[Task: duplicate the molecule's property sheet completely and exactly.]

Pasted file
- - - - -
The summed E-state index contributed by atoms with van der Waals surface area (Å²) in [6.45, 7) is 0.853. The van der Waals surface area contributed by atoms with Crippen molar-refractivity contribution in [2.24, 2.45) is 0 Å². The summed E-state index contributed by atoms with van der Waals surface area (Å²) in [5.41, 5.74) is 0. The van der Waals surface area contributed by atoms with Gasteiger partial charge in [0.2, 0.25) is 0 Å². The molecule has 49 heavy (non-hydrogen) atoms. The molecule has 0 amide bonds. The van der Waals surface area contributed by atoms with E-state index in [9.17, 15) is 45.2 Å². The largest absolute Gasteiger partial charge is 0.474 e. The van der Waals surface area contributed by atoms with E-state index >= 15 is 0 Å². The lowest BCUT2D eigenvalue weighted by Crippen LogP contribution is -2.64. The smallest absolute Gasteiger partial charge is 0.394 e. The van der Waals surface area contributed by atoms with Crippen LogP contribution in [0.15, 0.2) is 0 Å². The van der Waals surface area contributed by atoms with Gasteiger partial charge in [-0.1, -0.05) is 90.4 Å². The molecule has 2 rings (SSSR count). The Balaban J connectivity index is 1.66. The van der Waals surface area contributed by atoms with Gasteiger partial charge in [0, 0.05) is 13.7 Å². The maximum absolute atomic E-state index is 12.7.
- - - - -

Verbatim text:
The summed E-state index contributed by atoms with van der Waals surface area (Å²) in [6.45, 7) is 0.853. The van der Waals surface area contributed by atoms with Crippen molar-refractivity contribution in [2.24, 2.45) is 0 Å². The summed E-state index contributed by atoms with van der Waals surface area (Å²) in [5.41, 5.74) is 0. The van der Waals surface area contributed by atoms with Gasteiger partial charge in [0.2, 0.25) is 0 Å². The molecule has 49 heavy (non-hydrogen) atoms. The molecule has 0 amide bonds. The van der Waals surface area contributed by atoms with E-state index in [9.17, 15) is 45.2 Å². The largest absolute Gasteiger partial charge is 0.474 e. The van der Waals surface area contributed by atoms with E-state index >= 15 is 0 Å². The lowest BCUT2D eigenvalue weighted by Crippen LogP contribution is -2.64. The smallest absolute Gasteiger partial charge is 0.394 e. The van der Waals surface area contributed by atoms with Crippen LogP contribution in [0.15, 0.2) is 0 Å². The van der Waals surface area contributed by atoms with Gasteiger partial charge in [-0.1, -0.05) is 90.4 Å². The molecule has 2 rings (SSSR count). The Balaban J connectivity index is 1.66. The van der Waals surface area contributed by atoms with Gasteiger partial charge in [0, 0.05) is 13.7 Å². The maximum absolute atomic E-state index is 12.7.